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#BizTrends2019: From disappearing acts to dark social and digital wellness
Kalliebree Keynerd, head of social media at Joe Public Connect, predicts we'll see more of the following six trends over the coming months.
Kalliebree Keynerd, head of social media at Joe Public Connect.
1. The disappearing act
Whether it’s FOMO or the thrill of fast and fresh new content hot off the vertical screen, the Stories format is growing 15 times faster than posts in the Feed. Brands must consider adapting content plans that are designed for these vertical and ‘disappearing’ content spaces.
Below is a breakdown of Stories' daily user counts and total monthly user counts across the top players, ranked by size:
Users are shifting their attention to the temporary Stories format across all of Facebook’s apps, especially Instagram and WhatsApp. Mark Zuckerberg has even said that in the ‘not-too-distant future,’ users will share more to Stories than to the Feed. Furthermore, Facebook is focused on monetising the Stories experience across all platforms.
2. The rise of dark social
It’s not the platform we deserve, but it may be the platform we need. In 2019, brands will need to consider how they tap into private messaging. The shifting attitudes and concerns around data privacy have seen a move in users creating various niche and topic-based private groups to communicate and share relevant messages.
Messengers now account for the top used apps globally, with WhatsApp and FB Messenger leading the pack. The growth in private messaging has also been adopted and fuelled by private sharing updates on Instagram and IG Stories.
Reference: Priori Data on Statista
Private messaging has changed the way we interact and communicate in our lives, and brands will inevitably have to adapt to this new form of communication.
2019 may be the year to face our fears, as WhatsApp is currently in the process of developing the space for ads to be shown alongside its status feature. The official roll-out date is still to be confirmed.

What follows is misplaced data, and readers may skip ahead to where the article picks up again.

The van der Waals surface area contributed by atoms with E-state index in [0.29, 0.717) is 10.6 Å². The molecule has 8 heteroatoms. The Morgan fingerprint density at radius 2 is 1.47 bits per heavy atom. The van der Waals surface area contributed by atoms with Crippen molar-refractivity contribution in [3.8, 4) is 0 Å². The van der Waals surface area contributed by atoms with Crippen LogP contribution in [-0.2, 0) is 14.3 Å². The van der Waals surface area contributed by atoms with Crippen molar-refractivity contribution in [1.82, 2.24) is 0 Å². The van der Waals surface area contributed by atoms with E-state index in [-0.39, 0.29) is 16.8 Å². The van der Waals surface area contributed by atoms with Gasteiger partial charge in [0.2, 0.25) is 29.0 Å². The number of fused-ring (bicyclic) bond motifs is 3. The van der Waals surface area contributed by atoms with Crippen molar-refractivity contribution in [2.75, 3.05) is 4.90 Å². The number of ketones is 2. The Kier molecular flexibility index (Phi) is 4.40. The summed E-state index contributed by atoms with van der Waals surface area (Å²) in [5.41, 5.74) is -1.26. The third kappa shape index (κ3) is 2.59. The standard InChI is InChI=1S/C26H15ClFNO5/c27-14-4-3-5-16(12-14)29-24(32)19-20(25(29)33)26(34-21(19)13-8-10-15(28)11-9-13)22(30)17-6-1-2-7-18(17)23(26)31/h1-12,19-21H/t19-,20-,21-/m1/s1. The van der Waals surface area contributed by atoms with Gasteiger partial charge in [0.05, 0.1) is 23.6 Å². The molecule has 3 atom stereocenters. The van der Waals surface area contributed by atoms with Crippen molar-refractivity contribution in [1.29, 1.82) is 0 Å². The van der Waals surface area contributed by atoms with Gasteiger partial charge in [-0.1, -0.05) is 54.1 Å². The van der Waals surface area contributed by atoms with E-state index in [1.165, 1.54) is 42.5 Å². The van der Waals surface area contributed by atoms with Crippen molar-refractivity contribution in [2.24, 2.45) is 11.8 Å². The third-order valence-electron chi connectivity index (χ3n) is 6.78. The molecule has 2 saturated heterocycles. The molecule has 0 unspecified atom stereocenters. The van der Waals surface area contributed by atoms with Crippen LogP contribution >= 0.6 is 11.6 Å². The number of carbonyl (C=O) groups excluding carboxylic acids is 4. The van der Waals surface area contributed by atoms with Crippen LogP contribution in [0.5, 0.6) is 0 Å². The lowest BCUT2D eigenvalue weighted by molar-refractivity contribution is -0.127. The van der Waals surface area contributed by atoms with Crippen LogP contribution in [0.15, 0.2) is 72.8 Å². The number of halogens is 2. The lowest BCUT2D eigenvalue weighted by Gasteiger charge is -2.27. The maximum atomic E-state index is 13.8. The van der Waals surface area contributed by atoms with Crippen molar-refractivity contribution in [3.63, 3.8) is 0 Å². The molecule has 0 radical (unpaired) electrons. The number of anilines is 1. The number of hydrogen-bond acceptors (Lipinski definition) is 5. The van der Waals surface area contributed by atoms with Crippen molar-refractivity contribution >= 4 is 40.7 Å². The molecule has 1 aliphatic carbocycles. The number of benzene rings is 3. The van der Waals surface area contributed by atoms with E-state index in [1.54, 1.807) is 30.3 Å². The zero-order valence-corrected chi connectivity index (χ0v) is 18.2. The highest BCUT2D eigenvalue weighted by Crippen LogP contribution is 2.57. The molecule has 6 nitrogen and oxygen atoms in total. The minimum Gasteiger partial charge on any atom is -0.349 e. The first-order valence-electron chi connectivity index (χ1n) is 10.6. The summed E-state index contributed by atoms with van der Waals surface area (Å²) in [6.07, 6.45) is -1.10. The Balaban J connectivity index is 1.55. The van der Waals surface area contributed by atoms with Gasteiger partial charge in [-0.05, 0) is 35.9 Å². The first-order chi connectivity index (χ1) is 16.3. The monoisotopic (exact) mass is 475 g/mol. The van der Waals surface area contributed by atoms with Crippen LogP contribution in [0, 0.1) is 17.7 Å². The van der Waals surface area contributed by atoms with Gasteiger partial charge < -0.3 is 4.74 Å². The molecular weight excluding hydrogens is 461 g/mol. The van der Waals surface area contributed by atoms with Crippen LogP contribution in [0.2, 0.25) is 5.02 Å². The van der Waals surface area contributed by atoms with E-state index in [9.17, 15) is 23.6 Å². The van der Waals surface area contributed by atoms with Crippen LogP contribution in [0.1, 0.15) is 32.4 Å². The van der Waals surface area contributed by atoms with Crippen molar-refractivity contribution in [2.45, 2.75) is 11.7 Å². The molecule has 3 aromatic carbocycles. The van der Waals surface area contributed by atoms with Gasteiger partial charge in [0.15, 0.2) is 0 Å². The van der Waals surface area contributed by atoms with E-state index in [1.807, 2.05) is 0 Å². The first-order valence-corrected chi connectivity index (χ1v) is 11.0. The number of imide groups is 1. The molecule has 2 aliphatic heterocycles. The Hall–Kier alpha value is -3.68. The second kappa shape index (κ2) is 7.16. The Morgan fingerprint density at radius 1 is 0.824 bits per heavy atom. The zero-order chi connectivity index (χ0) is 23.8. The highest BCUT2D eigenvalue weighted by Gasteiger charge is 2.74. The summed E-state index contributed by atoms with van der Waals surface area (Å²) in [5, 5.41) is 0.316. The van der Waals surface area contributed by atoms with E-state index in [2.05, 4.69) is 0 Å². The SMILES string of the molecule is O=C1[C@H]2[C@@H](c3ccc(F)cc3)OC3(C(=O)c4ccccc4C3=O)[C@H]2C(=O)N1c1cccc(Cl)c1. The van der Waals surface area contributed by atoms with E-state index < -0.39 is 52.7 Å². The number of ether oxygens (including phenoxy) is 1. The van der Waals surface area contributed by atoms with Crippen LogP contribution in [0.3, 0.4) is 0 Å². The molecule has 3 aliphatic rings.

WhatsApp is not the only platform to add a business service. The latest release of Facebook Messenger will be reduced to three tabs and will focus on improving the Discovery Tab experience, where users can find and communicate with businesses directly.
3. Digital wellness
Phone addiction, followed by social media addiction, is a real and present issue, so much so that Facebook, Instagram, Android and Apple are all introducing dashboards that let mobile users track and self-manage their time spent on the apps. The shift towards digital wellness may result in brands having even less time to catch the user’s attention.
Brands will thus need to develop content strategies that respect the user’s attention and consider the different styles and times of consumption in order to create thumbs-stopping content.
Content types – different styles and times of consumption:
- On-the-go: Immediate content – short and snappy
- Lean forward: Interactive content – captures attention
- Lean back: Immersive and longer content
4. Storytelling vs story-living
Storytelling remains the cornerstone of social content. However, with the barrage of live-streaming features across all of the major social networks, storytelling will shift towards story-living.
Story-living is real-time content, live and spontaneous. Brands will need to give up control and become more comfortable with creating experiences that result in unscripted moments. Story-living will also be further driven by the continuing adoption of VR, where users can be fully immersed in an experience that is more impactful than using traditional forms.
5. In Africa, the internet has always been more famous than TV
Research shows that globally the internet will catch up to – and surpass – television in 2019, in terms of hours watched. This has long been the case on the African continent, with latest statistics showing countries like South Africa spending an average of eight hours a day on a mobile device or desktop, versus two hours watching traditional television.
Furthermore, there is a ‘widening gap’ between the viewing habits of younger and older viewers, where the latter prefer to use the internet for shopping, browsing social media, chatting, and streaming music and video.
In 2019, the gap will grow further as younger users turn their attention towards Snapchat TV, FB Watch and IGTV, as these platforms are partnering with celebrities and magazine publishers to create serial content. In 2019, brands will need to shift their thinking and media budget to take advantage of video- and music-streaming spaces. This could be done through producing original content, influencer collaborations or product placements.
6. Just say it
It is estimated that by 2020, 50% of all searches will be voice searches. Voice search lends itself naturally to mobile as the feature is embedded in many mobile apps and devices. Voice search and digital assistants will continue to grow in use as they are further integrated into products that help us complete tasks more efficiently. FB Messenger has already begun to test the new M Assistant button in Android, which would allow for hands-free use.
This could lead to content being linguistically and phonetically customised for the targeted audience.